In this new series, POME has graciously sent their Hearth&Home reporters to seek out various witches of legend, to learn what we can from them about Good Lairkeeping and glean some insight into the ancient crone wisdom.
This time, your intrepid POMEreporters have ventured deep into the forests of Northern Russia to seek that fabled and ever-elusive home of Baba Yaga — the bony-legged babushka, the arch crone, the bone mother. Many riders have passed us on the road in: one dressed all in red, one dressed all in white, and one, whom we’re following now, dressed all in black. Is that a fence of human bone I see coming up? I think those are chicken legs! Yes, we’ve found it! Now, what we can learn At Home with Baba Yaga?
This is an actual Good Lairkeeping exclusive! Baba Yaga’s mobile home (#vanlife) moves through the forest, spinning on top of its giant chicken legs. When we arrived, we were behind the house. No matter which way we approached it, it turned around on its chicken legs, and we had no hope of reaching the door. Luckily, Jenny was actually able to use her degree for something, and remembered this catchy little incantation.
The hut’s rough-hewn walls are offset by partially shuttered windows, which blinked at us like eyes as it begrudgingly knelt to permit our entry. The blood-curdling screeching it used to herald our arrival can easily be replicated at home with modern technology. I think we very seriously considered waiting outside until she got home, but listen: it is SO COLD in Russia.
As soon as we were over the threshold, it became obvious that Baba Yaga has a LOT to teach us about small space living.
The hut is essentially one great room, which itself is mostly a kitchen. A proper Russian stove takes up A Lot of space. But, Baba Yaga is all about multifunctional appliances — the stove is not just for roasting the flesh of disobedient children; it also heats the home, and serves as a source of light.
And, as everyone knows, you need multiple sources of light when you’re decorating. Sconces, glowing skulls, floor lamps — you want to mix the heights of the light fixtures for the most flattering glow.
One of the most brilliant sources of light in the room came from a pendant light, hung in the corner by the top of the stove; it seemed to be a birdcage with a live Firebird in it! Upon closer inspection, this appeared to be functioning as her bedside lamp.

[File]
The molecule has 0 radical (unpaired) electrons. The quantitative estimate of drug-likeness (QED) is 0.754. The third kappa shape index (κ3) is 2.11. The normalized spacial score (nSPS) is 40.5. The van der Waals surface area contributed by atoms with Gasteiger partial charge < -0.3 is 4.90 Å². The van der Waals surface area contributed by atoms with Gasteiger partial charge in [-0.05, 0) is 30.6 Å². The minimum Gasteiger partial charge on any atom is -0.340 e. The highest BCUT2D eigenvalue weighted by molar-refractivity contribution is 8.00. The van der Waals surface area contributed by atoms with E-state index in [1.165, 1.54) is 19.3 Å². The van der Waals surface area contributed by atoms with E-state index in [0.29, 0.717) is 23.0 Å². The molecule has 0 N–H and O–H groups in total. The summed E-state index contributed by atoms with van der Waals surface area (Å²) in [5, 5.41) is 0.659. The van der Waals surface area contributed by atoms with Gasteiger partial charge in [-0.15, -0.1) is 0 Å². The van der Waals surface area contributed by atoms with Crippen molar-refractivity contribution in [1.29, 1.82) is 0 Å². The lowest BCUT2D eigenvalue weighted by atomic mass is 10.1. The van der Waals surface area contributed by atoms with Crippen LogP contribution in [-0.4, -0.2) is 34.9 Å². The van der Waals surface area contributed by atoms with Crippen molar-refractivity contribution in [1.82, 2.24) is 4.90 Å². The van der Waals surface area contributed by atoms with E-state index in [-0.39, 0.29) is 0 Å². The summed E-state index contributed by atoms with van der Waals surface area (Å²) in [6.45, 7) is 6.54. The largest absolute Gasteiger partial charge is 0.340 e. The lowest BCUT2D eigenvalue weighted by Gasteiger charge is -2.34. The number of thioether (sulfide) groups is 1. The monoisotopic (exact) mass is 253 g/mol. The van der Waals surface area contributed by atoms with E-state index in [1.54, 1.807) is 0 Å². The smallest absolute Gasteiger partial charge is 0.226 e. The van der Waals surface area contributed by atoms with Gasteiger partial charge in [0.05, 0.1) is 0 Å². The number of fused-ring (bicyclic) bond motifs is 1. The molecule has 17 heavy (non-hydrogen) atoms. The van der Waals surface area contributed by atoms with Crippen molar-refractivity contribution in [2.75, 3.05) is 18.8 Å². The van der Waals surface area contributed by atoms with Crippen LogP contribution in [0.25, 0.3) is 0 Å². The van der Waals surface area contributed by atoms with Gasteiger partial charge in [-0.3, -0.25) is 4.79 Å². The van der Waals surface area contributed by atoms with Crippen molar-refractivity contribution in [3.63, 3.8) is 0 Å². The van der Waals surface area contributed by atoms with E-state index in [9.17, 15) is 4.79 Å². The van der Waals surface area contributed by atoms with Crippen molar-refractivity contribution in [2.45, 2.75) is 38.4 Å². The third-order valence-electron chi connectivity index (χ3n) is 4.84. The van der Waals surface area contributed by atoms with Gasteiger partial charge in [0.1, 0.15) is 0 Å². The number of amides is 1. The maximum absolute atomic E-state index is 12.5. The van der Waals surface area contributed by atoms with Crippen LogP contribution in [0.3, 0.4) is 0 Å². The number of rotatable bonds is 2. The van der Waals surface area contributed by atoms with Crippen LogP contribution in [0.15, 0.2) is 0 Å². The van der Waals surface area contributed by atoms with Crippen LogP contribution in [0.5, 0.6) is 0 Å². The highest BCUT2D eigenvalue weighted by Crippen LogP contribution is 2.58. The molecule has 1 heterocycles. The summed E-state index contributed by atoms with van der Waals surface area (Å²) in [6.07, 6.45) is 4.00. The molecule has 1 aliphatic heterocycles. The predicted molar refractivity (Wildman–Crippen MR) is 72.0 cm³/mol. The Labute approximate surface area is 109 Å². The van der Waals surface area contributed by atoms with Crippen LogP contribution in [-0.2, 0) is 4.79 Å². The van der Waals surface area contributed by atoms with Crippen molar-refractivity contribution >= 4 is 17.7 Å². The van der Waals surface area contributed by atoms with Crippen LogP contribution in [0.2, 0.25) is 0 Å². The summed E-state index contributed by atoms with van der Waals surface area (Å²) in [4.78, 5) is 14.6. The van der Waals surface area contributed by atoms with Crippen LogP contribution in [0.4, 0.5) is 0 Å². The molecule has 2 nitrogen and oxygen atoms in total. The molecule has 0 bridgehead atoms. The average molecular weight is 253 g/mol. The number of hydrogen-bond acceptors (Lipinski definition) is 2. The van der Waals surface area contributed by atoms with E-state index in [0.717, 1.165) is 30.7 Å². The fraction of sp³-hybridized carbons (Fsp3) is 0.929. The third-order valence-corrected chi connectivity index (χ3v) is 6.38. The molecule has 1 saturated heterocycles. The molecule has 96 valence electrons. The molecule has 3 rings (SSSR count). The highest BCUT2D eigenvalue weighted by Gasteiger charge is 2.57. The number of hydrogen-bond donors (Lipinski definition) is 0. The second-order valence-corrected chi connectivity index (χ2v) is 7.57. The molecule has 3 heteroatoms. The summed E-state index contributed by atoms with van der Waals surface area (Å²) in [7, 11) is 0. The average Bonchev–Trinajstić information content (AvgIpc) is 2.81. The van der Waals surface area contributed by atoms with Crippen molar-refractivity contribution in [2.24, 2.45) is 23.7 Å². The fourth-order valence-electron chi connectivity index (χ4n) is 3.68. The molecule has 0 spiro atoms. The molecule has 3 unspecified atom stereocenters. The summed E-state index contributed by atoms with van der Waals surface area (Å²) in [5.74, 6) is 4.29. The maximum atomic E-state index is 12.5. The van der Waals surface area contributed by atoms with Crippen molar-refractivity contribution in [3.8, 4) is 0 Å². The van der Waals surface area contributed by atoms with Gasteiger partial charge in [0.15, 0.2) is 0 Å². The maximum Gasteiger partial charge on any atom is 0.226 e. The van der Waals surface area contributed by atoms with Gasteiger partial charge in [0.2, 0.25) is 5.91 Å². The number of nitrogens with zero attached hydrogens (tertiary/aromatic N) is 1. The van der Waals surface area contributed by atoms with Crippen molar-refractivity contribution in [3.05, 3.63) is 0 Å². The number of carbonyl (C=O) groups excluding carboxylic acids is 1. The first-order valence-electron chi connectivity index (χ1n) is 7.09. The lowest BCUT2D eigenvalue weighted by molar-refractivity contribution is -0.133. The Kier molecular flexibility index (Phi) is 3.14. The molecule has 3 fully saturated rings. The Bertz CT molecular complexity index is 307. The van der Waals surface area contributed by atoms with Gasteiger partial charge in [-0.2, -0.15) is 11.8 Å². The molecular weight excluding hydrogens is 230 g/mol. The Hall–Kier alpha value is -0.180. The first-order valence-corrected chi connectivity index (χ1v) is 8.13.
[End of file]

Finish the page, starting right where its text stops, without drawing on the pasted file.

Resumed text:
She sleeps on her stove, in an alcove above the hearth itself — for warmth, but also for convenience; from her perch atop the stove, she’s only arms-length from her impressive pantry if she needs a midnight snack. And isn’t that the beauty of small space living? Don’t we all wish every room was just our bedroom but with snacks?
Across from the stove there’s a sturdy table that doubles as a dining area and a work surface, where the disembodied hands of her servants prepare her meals. But, much of the available space is devoted to the samovar — a Russian tea pot. Russian tea is the real deal. Baba Yaga does her tea like she does everything: hardcore. Samovars brew super strong tea, which you then dilute with water to taste.
The living room is very simple. Baba Yaga only needs one chair, because she so rarely has visitors worthy of sitting down with her, but you could replicate the indoor-outdoor look at home with this green twill couch, in the color Atomic Moss.
Really, it’s more like a living nook than a living room. But, she uses the saved space to add to her luxurious bathroom. There is a small water closet in the corner (where we spotted and a pretty sweet waterPik — oral health and hygiene are important if you’re gnawing through bones on the regular), but the majority of the bathroom space is devoted to a personal-sized sauna, complete with a bundle of birch twigs called a venik. Hitting yourself with sticks is the new jade rolling, and you can always use the birch switch to set off a gorgeous statement vase.
What’s that scraping sound? Do you hear that? Oh gods, I think she’s home.
The recording gets pretty mangled after this — Baba Yaga is not fond of new technologies. As it turns out, she’s not really fond of reporters entering her home uninvited, either. We lost Kelly, but even though her bones are being used to pick her flesh from Baba Yaga’s iron teeth, we know that she would have wanted us to share our findings with you, dear reader.
So, the real takeaways here seem to be: no unitaskers in the kitchen, and don’t enter a witch’s home unannounced. (Be sure to check out our Patreon for transcripts of some of the lost audio, restored!)